The Civil Aviation Authority expects to hear from its United States counterpart, the Federal Aviation Authority, "early this week" about whether the changes are needed.
A spokesman for the CAA conceded it was "more likely than not" that the FAA would adopt the recommendations of the US's National Transportation Safety Board - published last Friday - as a directive. It is almost certain that the British organisation will immediately pass on the effect of the directive to carriers based here, such as British Airways and Virgin Atlantic.
The cost of any design changes, which could run to millions of pounds world-wide, will probably be born by Boeing, which might also have to pay for disruption caused by grounding the aircraft.
According to the CAA, which insisted that jumbo jets were safe, the directive is expected to highlight two potential areas of concern. It will require extra insulation between the central fuel tank and the air-conditioner unit to stop fuel vapours over-heating, and demand the tank maintains some fuel reserves to prevent vapour build-up.
Both changes address the theory of the NTSB - the US equivalent of the Air Accident Investigation Branch - that an explosion from within a fuel tank was a likely cause of the TWA disaster, which killed 230 people. Last Friday the board, which found no sign of a bomb or missile, wrote to the FAA outlining a list of urgent modifications of the tanks.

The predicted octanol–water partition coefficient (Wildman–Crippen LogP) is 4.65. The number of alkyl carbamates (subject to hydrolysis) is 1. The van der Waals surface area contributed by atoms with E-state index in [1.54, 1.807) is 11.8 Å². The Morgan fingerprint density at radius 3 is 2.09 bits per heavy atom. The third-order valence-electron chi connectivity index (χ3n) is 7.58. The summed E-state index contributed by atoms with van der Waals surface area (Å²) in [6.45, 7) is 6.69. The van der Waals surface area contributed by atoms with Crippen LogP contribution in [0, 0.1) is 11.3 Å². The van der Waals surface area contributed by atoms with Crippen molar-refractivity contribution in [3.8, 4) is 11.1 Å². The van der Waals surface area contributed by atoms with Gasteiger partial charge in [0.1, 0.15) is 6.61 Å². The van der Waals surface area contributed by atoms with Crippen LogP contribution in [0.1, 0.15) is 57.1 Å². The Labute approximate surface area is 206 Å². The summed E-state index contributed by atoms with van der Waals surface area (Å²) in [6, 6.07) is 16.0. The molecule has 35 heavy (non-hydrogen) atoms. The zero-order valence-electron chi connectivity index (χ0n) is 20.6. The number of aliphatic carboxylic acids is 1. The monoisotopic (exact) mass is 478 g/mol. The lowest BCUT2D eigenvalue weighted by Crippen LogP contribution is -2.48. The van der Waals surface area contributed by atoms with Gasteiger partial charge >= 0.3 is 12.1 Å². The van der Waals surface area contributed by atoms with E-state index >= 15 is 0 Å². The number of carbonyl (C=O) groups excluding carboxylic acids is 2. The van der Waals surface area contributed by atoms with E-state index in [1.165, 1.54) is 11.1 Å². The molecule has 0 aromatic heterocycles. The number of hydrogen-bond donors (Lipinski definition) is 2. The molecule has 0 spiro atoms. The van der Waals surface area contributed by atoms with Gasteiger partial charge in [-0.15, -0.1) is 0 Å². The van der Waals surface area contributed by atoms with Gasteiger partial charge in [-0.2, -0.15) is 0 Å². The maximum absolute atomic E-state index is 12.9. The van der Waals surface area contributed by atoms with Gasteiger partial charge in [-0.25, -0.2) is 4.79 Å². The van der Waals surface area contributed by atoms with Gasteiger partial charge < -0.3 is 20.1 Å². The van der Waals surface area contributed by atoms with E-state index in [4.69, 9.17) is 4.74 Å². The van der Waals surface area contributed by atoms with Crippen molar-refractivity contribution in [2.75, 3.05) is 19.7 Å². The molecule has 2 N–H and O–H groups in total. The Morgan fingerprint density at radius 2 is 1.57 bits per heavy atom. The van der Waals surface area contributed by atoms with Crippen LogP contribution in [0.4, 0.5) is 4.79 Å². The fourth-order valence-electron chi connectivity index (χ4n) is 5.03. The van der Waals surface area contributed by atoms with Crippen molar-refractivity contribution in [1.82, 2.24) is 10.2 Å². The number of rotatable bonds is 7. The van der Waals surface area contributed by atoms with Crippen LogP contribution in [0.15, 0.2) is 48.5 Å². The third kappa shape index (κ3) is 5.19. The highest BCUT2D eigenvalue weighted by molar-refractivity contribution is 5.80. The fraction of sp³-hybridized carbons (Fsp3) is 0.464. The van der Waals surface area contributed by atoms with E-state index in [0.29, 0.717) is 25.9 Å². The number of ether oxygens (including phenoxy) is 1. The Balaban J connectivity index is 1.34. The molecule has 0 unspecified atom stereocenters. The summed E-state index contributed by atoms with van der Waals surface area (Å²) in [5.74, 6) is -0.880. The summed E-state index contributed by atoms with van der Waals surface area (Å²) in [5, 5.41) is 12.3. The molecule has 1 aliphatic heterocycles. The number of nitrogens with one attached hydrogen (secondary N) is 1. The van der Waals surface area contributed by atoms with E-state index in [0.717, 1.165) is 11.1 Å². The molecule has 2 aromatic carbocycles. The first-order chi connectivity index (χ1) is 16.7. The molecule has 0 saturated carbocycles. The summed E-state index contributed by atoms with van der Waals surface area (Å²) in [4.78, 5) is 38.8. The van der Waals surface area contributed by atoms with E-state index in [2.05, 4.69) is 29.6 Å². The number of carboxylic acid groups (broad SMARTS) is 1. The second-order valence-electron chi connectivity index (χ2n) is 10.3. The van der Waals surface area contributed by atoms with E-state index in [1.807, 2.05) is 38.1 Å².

Yesterday MPs called for urgent action over the recommendations. Gwyneth Dunwoody, Labour member for Crewe and Nantwich, said: "The volatility of aviation fuel in empty tanks has been a worry to the aviation industry for some time. Responsible airlines will certainly act but the Department of Transport has a responsibility to check on behalf of British passengers."
However, there was a growing fear among some experts that the recommendations may reflect a political desire to be seen to be doing something. David Learmount of Flight International said: "The NTSB do not know what the cause is ... I believe their thinking is that because they do not know the cause, they cannot use this as an excuse for doing nothing."
Yesterday, British Airways, which has around 60 747s, said it had been carrying out its own checks since September and had found no problems. The airline said it would implement any CAA directive immediately, as did Virgin Atlantic.
US sky giants
The Boeing and McDonnell Douglas aircraft manufacturers said yesterday that they planned to merge to create the world's largest aerospace company, with sales of $48bn (pounds 29bn), some 200,000 employees and an order book of civil and military aircraft worth $100bn.
The new group, which will retain the Boeing name, will manufacture about three-quarters of the world's commercial airliners and pose an increasing threat to Airbus Industrie, the European consortium, which has a 20 per cent share.
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